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  21 Sep 2021, 16:25

Taliban says girls to return to school 'soon as possible'

  KABUL, Sept 21, 2021 (BSS/AFP) - The Taliban said on Tuesday Afghan girls 
will be allowed to return to school "as soon as possible", after their 
movement faced international fury over their effective exclusion of women and 
girls from education and work. 

  The hardliners' spokesman meanwhile announced the remaining members of 
Afghanistan's all-male government, weeks after the militants seized Kabul in 
an offensive that shocked the world. 

   The Taliban were notorious for their brutal, oppressive rule from 1996 to 
2001, when women were largely barred from work and school, including being 
banned from leaving their homes unless accompanied by a male relative.

   One month after seizing power and pledging a softer version of their 
previous regime, the Islamists have incrementally stripped away at Afghans' 
freedoms.

  "The work is continuing over the issues of education and work of women and 
girls," Taliban spokesman Zabihullah Mujahid said at a press conference, 
saying schools will reopen "as soon as possible", without providing a 
timeframe.

   "More time is needed... instructions on how to deal with their work, their 
services and their education are needed because the system has changed and an 
Islamic system is in place."

   At the weekend, girls and female teachers were excluded from returning to 
secondary school, while boys and male teachers were ordered back to the 
classroom. 

   The Taliban have also slashed women's access to work, with officials 
previously telling them to stay at home for their own security until 
segregation under the group's restrictive interpretation of sharia law can be 
implemented.

   The group imposed a harsh interpretation of sharia law during their last 
rule and this time round have said progress in women's rights will be 
respected "within the framework of Islamic law".

   Many women however are deeply suspicious about the Taliban's pledges. 

   "This happened last time. They kept saying they would allow us to return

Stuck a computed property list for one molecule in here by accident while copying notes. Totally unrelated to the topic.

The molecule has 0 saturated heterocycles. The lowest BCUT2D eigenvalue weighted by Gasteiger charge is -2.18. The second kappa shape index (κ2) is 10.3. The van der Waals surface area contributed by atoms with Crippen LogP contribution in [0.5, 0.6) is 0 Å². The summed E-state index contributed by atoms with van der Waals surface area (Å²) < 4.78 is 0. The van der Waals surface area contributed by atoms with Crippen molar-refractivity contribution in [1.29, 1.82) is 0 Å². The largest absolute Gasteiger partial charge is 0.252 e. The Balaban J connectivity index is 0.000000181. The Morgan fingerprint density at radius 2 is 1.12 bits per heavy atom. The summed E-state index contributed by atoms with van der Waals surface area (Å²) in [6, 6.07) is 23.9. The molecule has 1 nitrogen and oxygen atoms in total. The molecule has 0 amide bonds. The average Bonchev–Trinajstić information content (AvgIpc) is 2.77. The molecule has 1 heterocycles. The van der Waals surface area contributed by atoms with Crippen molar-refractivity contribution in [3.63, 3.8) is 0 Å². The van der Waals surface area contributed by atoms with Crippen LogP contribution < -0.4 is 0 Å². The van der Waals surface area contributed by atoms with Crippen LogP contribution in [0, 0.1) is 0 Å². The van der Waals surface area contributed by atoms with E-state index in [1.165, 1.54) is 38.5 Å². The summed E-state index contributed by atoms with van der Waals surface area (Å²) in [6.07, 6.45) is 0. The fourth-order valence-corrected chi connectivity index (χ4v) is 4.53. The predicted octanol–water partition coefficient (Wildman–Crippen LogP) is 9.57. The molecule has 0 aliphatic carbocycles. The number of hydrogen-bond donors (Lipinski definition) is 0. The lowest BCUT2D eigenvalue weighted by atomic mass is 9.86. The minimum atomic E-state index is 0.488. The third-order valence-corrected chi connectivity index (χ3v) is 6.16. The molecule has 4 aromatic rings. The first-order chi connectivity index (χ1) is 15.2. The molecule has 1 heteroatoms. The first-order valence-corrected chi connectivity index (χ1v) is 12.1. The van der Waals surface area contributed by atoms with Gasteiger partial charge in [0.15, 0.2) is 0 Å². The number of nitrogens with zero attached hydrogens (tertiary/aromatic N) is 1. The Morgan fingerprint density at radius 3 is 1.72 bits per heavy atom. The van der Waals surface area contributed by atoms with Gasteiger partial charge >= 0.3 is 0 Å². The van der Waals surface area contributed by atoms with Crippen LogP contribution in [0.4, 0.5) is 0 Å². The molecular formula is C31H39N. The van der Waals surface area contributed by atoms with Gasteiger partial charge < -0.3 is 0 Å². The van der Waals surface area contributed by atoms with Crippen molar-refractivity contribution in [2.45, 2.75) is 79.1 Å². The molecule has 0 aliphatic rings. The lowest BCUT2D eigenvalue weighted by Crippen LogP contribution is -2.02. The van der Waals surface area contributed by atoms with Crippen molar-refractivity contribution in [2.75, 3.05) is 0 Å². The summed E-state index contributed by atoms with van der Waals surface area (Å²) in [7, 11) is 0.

to work, but it never happened," a woman teacher told AFP on Monday. 

   - No female ministers -

   New additions to the Taliban's government were also announced on Tuesday, 
with businessmen and engineers added to the line-up, as well as a doctor 
appointed as health minister. 

   The Taliban had promised an inclusive administration, but no women were 
added on Tuesday, and it remains largely drawn from loyalist ranks. 

   A member of the Hazara community, which is majority Shiite and has long 
been persecuted by the Sunni Taliban -- joined the health ministry as a 
deputy minister.

   Although still marginalised, Afghan women have fought for and gained basic 
rights in the past 20 years, becoming lawmakers, judges, pilots and police 
officers, though mostly limited to large cities. 

   There was no mention in the press conference of the recently shut down 
women's affairs ministry, with its offices replaced with a department 
notorious for enforcing strict religious doctrine during the Taliban's last 
rule. 

   Women have been at the forefront of several small, scattered protests 
across the country -- a show of resistance unthinkable under the last regime 
-- demanding to be included in public life. 

   The Taliban have attempted to shut them down, slapping rules on any form 
of assembly.

   The Taliban now face the colossal task of transitioning from insurgent 
force to ruling Afghanistan, an aid-dependent country whose economic troubles 
have only deepened since the Islamists seized power and outside funding was 
frozen. 

   Many government employees have not been paid for months, with food prices 
soaring. 

   "We are working on a mechanism for the payment of salaries. Salaries will 
be paid to all the employees in coming days," Mujahid said. 

   While many Afghans are relieved that the Taliban victory has brought an 
end to the ongoing fighting, air strikes and bomb attacks, the Islamic State 
group branch of Afghanistan remains a security risk.

   It has claimed a handful of bomb attacks in their former stronghold of 
Nangarhar province, as well as a devastating suicide blast that killed scores 
of people outside Kabul airport during the chaotic US-led evacuation.

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